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  #1  
Old Fri Oct 30, 2009, 08:38 AM
georges georges is offline
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Location: Arlington, VA
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I apologize for this post. No need to respond.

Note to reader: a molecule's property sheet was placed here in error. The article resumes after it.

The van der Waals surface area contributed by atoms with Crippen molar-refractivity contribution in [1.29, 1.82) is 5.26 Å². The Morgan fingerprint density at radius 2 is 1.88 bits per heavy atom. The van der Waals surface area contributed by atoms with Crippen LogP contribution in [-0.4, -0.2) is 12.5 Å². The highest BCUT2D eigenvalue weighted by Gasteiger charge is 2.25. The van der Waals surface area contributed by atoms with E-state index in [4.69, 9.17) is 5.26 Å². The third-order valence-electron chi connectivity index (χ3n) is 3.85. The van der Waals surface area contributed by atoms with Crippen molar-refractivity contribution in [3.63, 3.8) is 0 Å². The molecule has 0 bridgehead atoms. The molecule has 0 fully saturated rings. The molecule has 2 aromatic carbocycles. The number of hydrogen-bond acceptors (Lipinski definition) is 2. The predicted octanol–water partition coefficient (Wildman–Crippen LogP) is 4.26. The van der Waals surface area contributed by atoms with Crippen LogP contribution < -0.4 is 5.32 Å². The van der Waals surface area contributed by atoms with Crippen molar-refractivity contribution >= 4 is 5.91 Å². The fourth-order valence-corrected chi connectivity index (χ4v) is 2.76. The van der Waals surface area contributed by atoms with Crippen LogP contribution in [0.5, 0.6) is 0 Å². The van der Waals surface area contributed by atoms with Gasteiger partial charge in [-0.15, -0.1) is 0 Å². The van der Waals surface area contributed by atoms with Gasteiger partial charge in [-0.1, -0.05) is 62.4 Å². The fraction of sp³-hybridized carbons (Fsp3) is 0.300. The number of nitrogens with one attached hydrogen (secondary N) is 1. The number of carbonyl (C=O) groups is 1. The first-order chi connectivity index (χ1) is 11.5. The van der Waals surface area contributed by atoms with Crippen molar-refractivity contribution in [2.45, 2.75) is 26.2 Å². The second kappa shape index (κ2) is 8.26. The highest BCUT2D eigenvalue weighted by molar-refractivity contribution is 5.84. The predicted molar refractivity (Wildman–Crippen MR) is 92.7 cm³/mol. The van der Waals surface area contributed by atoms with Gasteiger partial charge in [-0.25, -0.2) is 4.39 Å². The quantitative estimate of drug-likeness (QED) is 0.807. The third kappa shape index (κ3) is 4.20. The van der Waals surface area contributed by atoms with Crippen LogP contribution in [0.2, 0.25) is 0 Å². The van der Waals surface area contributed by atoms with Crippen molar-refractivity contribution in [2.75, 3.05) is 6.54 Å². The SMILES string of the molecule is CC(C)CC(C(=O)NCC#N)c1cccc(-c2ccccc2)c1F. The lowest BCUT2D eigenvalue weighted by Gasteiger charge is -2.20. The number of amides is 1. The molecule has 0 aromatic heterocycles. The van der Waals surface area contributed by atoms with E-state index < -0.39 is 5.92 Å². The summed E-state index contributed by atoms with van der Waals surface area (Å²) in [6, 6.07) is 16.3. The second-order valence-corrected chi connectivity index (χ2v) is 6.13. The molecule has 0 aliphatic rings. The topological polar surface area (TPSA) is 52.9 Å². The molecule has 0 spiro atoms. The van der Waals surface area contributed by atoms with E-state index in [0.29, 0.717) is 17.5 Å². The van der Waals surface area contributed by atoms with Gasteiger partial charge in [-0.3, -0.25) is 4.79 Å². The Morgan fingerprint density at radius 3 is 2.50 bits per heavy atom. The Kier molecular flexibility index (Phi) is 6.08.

Boy, I'm having a hard time. I can't accept what's happening or going to happen to my partner. I can't talk to family and friends any more because I don't want to repeat to them over and over my intense fear and worry. They aren't trained grief counselors so inevitably they'll want to discuss something other than my partner's MDS, but quite frankly it's the only thing on my mind and all other topics feel almost painful like I want to scream. (It's like being in a car with someone else driving and I'm the passenger. They're driving at 100mph, tailgating and swirving while at the same time a small child sits on my lap chatting sensely to me.) Usually it's me crying and sobbing and then they'll say be strong then the conversation turns into "well, we're taking the kids to football tonight, have nice weekend." I considered calling a suicide hotline just to talk to someone without having to then ask each other about weekend plans. I know what my plans are, they've been the same since the whole thing has happened. I'm going to try to be normal. I'm going to try to not panic. I'm going to try to sleep at night without waking up at 2:00 am with my heart pounding out of my chest. I'm going to try and to find the purpose in cooking, laundry, and cleaning. Infact, my weekend plans are not different than any other day. No one wants to hear that after they've just told me they're going to buy pumpkins and crysanthumums to decorate the house for halloween.